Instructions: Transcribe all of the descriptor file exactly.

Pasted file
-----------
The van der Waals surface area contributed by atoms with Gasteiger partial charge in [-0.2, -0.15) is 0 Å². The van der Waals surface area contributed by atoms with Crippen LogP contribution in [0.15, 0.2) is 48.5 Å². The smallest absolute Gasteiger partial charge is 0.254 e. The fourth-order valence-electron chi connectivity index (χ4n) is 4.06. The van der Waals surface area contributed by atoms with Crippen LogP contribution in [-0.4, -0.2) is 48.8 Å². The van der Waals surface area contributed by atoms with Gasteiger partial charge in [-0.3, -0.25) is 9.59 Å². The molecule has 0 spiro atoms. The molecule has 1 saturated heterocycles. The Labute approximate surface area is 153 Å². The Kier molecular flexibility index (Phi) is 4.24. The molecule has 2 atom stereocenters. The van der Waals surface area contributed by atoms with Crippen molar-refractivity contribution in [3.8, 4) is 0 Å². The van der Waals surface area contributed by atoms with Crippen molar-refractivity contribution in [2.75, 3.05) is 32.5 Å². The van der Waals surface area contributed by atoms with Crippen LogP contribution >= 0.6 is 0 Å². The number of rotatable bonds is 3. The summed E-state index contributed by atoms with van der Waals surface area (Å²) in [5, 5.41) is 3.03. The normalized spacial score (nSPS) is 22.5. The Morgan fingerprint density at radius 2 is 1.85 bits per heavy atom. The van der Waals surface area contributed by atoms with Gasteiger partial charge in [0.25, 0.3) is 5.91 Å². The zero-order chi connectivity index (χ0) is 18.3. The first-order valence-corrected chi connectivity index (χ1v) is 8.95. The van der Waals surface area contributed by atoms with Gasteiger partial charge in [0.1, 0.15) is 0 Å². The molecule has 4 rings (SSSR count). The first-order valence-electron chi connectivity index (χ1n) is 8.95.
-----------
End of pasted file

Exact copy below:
The van der Waals surface area contributed by atoms with Gasteiger partial charge in [-0.2, -0.15) is 0 Å². The van der Waals surface area contributed by atoms with Crippen LogP contribution in [0.15, 0.2) is 48.5 Å². The smallest absolute Gasteiger partial charge is 0.254 e. The fourth-order valence-electron chi connectivity index (χ4n) is 4.06. The van der Waals surface area contributed by atoms with Crippen LogP contribution in [-0.4, -0.2) is 48.8 Å². The van der Waals surface area contributed by atoms with Gasteiger partial charge in [-0.3, -0.25) is 9.59 Å². The molecule has 0 spiro atoms. The molecule has 1 saturated heterocycles. The Labute approximate surface area is 153 Å². The Kier molecular flexibility index (Phi) is 4.24. The molecule has 2 atom stereocenters. The van der Waals surface area contributed by atoms with Crippen molar-refractivity contribution in [3.8, 4) is 0 Å². The van der Waals surface area contributed by atoms with Crippen molar-refractivity contribution in [2.75, 3.05) is 32.5 Å². The van der Waals surface area contributed by atoms with Crippen LogP contribution >= 0.6 is 0 Å². The number of rotatable bonds is 3. The summed E-state index contributed by atoms with van der Waals surface area (Å²) in [5, 5.41) is 3.03. The normalized spacial score (nSPS) is 22.5. The Morgan fingerprint density at radius 2 is 1.85 bits per heavy atom. The van der Waals surface area contributed by atoms with Gasteiger partial charge in [0.25, 0.3) is 5.91 Å². The zero-order chi connectivity index (χ0) is 18.3. The first-order valence-corrected chi connectivity index (χ1v) is 8.95. The van der Waals surface area contributed by atoms with Gasteiger partial charge in [0.1, 0.15) is 0 Å². The molecule has 4 rings (SSSR count). The first-order valence-electron chi connectivity index (χ1n) is 8.95.